SANAA, Yemen — Yemen has promised a thorough investigation into the major security incident on Friday involving packages sent from Yemen containing explosive materials destined for the United States.
Two suspicious packages being flown from Yemen to the United States were found in Britain and Dubai on Friday after a tip prompted authorities to search cargo planes on both sides of the Atlantic.
The discovery of the packages destined for Jewish places of worship in Chicago, unleashed an international security alert Friday as investigators swept U.S. cargo planes for possible Al Qaeda bombs.
“The Yemeni government has launched a full scale investigation. We are working closely with international partners — including the U.S. — on the incident,” Yemen Embassy spokesman Mohammed Albasha said on Friday.
Yemeni authorities had earlier played down the possibility of multi-suspect packages leaving the country.
"No UPS or DHL cargo packages heading to Chicago through Yemen took place in the last 48 hours. These accusations are false and baseless," Mohammed al-Shaibah, Air Cargo Director for Yemenia Airways, told local press on Friday.
But a statement by the White House on Friday afternoon indicated that the packages had originated from Yemen.
“Although we are still pursuing all the facts, we do know that the packages originated in Yemen,” President Barack Obama said at a White House press conference.
Obama said the discovery represented a “credible terrorist threat” against the U.S.
Yemen Export regulations prohibit the sending abroad of weapons, firearms and explosives. In order to export goods from Yemen a customs declaration is required to be filed including a certification of origin and a bill of lading.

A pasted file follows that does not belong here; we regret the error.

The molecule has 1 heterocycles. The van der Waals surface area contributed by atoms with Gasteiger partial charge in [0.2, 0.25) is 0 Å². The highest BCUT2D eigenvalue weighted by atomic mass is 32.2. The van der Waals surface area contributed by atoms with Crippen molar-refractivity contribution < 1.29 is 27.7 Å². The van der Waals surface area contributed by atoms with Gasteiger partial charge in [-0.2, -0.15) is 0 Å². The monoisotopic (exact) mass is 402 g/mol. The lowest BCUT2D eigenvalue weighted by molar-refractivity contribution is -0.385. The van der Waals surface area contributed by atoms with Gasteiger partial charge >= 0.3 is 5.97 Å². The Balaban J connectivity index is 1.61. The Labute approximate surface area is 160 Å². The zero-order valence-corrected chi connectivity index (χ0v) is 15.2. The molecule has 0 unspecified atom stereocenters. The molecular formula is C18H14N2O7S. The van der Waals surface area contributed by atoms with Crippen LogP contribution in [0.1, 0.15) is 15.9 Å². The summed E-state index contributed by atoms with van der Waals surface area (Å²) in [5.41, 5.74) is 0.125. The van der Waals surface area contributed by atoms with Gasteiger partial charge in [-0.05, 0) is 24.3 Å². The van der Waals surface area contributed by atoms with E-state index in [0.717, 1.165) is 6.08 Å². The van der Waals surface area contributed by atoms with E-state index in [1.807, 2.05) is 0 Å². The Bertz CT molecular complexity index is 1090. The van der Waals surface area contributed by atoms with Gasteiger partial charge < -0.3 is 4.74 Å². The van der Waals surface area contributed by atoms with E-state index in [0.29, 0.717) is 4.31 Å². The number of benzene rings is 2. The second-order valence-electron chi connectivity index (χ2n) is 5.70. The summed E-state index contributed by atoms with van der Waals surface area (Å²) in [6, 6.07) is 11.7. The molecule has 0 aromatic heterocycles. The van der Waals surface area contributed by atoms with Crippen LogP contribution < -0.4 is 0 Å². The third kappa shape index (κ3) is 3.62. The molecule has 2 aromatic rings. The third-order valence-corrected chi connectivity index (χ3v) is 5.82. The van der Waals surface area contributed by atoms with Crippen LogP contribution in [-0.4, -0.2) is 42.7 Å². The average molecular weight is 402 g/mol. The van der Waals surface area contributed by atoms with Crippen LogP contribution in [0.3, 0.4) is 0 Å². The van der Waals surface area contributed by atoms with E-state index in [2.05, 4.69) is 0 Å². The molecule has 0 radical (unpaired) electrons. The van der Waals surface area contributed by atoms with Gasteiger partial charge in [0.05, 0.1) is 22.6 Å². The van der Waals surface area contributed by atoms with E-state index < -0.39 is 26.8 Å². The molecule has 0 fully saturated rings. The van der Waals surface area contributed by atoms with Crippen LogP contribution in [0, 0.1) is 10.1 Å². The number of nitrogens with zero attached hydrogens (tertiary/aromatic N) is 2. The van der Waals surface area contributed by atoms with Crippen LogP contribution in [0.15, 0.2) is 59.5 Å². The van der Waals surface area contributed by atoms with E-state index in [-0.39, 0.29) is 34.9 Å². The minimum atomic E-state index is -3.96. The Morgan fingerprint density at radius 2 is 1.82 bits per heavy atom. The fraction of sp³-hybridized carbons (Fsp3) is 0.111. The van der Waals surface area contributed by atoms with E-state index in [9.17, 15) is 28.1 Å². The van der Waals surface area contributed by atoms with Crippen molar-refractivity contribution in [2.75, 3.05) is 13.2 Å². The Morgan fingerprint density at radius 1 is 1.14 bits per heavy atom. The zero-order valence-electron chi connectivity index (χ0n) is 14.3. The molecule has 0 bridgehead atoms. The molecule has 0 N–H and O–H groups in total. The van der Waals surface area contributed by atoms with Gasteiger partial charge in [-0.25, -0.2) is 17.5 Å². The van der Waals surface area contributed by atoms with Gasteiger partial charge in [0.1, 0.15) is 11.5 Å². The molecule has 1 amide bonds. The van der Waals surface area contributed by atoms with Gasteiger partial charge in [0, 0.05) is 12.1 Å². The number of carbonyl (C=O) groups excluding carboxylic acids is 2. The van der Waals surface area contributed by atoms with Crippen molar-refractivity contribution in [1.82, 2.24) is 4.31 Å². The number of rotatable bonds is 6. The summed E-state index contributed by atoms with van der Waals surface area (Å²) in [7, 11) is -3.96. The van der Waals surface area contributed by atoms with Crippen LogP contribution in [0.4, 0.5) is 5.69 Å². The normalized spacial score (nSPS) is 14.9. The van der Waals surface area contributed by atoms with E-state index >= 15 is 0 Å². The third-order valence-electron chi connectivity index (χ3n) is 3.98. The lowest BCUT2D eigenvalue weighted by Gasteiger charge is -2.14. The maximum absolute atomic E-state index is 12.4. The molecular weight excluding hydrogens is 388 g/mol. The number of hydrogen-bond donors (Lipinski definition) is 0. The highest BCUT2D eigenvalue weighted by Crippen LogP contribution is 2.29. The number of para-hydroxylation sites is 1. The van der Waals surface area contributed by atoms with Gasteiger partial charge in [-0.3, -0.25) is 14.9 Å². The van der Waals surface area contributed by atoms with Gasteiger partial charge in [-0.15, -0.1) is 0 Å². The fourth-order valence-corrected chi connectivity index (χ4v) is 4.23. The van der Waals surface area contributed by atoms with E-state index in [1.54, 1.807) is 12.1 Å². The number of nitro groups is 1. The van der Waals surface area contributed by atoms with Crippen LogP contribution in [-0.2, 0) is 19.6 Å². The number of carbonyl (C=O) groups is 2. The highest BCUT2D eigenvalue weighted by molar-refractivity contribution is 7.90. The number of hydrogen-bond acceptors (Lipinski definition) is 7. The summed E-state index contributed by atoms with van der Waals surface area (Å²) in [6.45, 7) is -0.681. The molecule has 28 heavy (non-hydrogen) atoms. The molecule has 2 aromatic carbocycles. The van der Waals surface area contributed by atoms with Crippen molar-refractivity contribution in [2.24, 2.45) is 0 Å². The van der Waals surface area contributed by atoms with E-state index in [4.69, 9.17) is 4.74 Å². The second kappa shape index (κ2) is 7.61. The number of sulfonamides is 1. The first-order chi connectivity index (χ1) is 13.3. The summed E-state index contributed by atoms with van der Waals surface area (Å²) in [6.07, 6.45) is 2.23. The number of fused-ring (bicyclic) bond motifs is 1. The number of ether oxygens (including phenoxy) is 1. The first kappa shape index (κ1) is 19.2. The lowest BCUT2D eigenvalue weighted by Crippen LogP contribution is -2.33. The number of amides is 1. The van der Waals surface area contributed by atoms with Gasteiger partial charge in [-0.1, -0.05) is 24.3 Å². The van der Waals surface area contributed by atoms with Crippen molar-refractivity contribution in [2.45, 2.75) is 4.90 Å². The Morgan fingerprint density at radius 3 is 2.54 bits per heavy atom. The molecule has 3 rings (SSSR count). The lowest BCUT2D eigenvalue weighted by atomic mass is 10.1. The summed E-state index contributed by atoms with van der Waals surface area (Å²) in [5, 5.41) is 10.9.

“All packages are checked very carefully in Yemen,” said Mohammed al-Shaibah on Friday.
FedEx, the world’s largest cargo airline, confirmed that the suspicious package seized at its Dubai facility originated in Yemen. It had suspended all shipments, originating from the coutry, a spokesman added.
There are currently no direct passenger flights from Yemen to the U.K or the U.S. In January, U.K. Prime Minister Gordon Brown announced the cancellation of all direct flights following the attempted terrorist attack on a Detroit flight by Umar Farouk Abdulmutallab.
The failed attack on Christmas Day 2009, believed to have originated in Yemen, was the first operation mounted outside the Middle East by Al Qaeda in the Arabian Peninsula (AQAP), the Yemen-based organization with close links to the Al Qaeda core in Pakistan. (Read GlobalPost's primer on Yemen's festering hotbed of extremism.)
“Al Qaeda in the Arabian Peninsula continues to plan attacks on our homeland, our citizens and our friends and allies," said Obama on Friday.
Obama said Ali Abdullah Saleh, the president of Yemen, had pledged his government's support in efforts to root out terrorist plots in the country.
Yemen, the poorest Arabian state and the ancestral home of Osama bin Laden, has recently stepped up its fight against Al Qaeda, launching a series of airstrikes in the southern province of Abyan. The country has received on average between $20 and $25 million annually in total U.S. foreign aid. In 2010 U.S. aid to Yemen was more than doubled to $58.4 million. The Defense Department has also provided Yemen's security forces with $150 million worth of training and equipment this year.
With additional reporting from Iona Craig.